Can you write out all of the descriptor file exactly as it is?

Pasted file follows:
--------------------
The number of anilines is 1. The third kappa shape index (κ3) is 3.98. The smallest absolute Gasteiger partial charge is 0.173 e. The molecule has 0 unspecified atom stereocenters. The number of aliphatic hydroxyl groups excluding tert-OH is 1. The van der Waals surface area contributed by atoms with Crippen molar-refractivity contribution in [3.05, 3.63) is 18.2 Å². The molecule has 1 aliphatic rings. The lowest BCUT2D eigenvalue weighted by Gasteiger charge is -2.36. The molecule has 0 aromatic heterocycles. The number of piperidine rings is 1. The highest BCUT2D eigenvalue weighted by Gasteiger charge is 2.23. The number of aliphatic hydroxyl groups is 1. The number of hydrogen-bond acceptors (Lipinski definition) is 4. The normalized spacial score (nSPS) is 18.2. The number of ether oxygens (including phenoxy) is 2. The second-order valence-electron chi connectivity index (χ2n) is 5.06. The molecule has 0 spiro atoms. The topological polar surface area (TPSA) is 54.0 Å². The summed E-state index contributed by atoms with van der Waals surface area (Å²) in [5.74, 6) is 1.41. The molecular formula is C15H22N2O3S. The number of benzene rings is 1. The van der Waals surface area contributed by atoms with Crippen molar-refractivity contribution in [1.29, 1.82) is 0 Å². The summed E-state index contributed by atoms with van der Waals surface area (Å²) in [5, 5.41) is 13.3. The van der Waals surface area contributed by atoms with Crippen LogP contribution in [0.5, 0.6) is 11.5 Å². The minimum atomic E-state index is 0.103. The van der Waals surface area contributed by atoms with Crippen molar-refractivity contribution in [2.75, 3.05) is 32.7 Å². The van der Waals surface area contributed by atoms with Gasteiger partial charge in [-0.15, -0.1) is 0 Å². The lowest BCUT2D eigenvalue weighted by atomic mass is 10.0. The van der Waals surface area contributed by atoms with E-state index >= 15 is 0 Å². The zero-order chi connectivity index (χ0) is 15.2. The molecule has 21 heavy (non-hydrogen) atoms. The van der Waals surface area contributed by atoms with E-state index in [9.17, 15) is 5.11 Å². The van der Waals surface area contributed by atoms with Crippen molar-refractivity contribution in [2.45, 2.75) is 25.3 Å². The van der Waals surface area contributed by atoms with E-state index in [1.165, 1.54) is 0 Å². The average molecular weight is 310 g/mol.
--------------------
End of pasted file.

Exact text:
The number of anilines is 1. The third kappa shape index (κ3) is 3.98. The smallest absolute Gasteiger partial charge is 0.173 e. The molecule has 0 unspecified atom stereocenters. The number of aliphatic hydroxyl groups excluding tert-OH is 1. The van der Waals surface area contributed by atoms with Crippen molar-refractivity contribution in [3.05, 3.63) is 18.2 Å². The molecule has 1 aliphatic rings. The lowest BCUT2D eigenvalue weighted by Gasteiger charge is -2.36. The molecule has 0 aromatic heterocycles. The number of piperidine rings is 1. The highest BCUT2D eigenvalue weighted by Gasteiger charge is 2.23. The number of aliphatic hydroxyl groups is 1. The number of hydrogen-bond acceptors (Lipinski definition) is 4. The normalized spacial score (nSPS) is 18.2. The number of ether oxygens (including phenoxy) is 2. The second-order valence-electron chi connectivity index (χ2n) is 5.06. The molecule has 0 spiro atoms. The topological polar surface area (TPSA) is 54.0 Å². The summed E-state index contributed by atoms with van der Waals surface area (Å²) in [5.74, 6) is 1.41. The molecular formula is C15H22N2O3S. The number of benzene rings is 1. The van der Waals surface area contributed by atoms with Crippen molar-refractivity contribution in [1.29, 1.82) is 0 Å². The summed E-state index contributed by atoms with van der Waals surface area (Å²) in [5, 5.41) is 13.3. The van der Waals surface area contributed by atoms with Crippen LogP contribution in [0.5, 0.6) is 11.5 Å². The minimum atomic E-state index is 0.103. The van der Waals surface area contributed by atoms with Crippen molar-refractivity contribution in [2.75, 3.05) is 32.7 Å². The van der Waals surface area contributed by atoms with Gasteiger partial charge in [-0.15, -0.1) is 0 Å². The lowest BCUT2D eigenvalue weighted by atomic mass is 10.0. The van der Waals surface area contributed by atoms with E-state index >= 15 is 0 Å². The zero-order chi connectivity index (χ0) is 15.2. The molecule has 21 heavy (non-hydrogen) atoms. The van der Waals surface area contributed by atoms with E-state index in [9.17, 15) is 5.11 Å². The van der Waals surface area contributed by atoms with Crippen molar-refractivity contribution in [2.45, 2.75) is 25.3 Å². The van der Waals surface area contributed by atoms with E-state index in [1.165, 1.54) is 0 Å². The average molecular weight is 310 g/mol.